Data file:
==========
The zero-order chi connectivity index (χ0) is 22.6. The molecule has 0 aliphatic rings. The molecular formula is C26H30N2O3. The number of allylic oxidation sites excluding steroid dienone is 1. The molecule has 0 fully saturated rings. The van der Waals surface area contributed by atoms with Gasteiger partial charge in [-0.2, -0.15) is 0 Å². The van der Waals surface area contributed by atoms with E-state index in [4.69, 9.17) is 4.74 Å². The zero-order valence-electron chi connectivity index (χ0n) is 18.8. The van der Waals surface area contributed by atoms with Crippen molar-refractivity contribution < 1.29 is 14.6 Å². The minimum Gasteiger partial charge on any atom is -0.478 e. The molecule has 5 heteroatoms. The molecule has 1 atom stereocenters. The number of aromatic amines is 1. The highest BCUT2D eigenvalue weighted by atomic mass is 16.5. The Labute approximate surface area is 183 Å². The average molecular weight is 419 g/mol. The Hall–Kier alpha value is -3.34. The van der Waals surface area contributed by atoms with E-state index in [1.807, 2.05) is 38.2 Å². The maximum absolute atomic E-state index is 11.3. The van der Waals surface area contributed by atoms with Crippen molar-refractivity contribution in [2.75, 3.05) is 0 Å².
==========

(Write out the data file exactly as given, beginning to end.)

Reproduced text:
The zero-order chi connectivity index (χ0) is 22.6. The molecule has 0 aliphatic rings. The molecular formula is C26H30N2O3. The number of allylic oxidation sites excluding steroid dienone is 1. The molecule has 0 fully saturated rings. The van der Waals surface area contributed by atoms with Gasteiger partial charge in [-0.2, -0.15) is 0 Å². The van der Waals surface area contributed by atoms with E-state index in [4.69, 9.17) is 4.74 Å². The zero-order valence-electron chi connectivity index (χ0n) is 18.8. The van der Waals surface area contributed by atoms with Crippen molar-refractivity contribution < 1.29 is 14.6 Å². The minimum Gasteiger partial charge on any atom is -0.478 e. The molecule has 5 heteroatoms. The molecule has 1 atom stereocenters. The number of aromatic amines is 1. The highest BCUT2D eigenvalue weighted by atomic mass is 16.5. The Labute approximate surface area is 183 Å². The average molecular weight is 419 g/mol. The Hall–Kier alpha value is -3.34. The van der Waals surface area contributed by atoms with E-state index in [1.807, 2.05) is 38.2 Å². The maximum absolute atomic E-state index is 11.3. The van der Waals surface area contributed by atoms with Crippen molar-refractivity contribution in [2.75, 3.05) is 0 Å².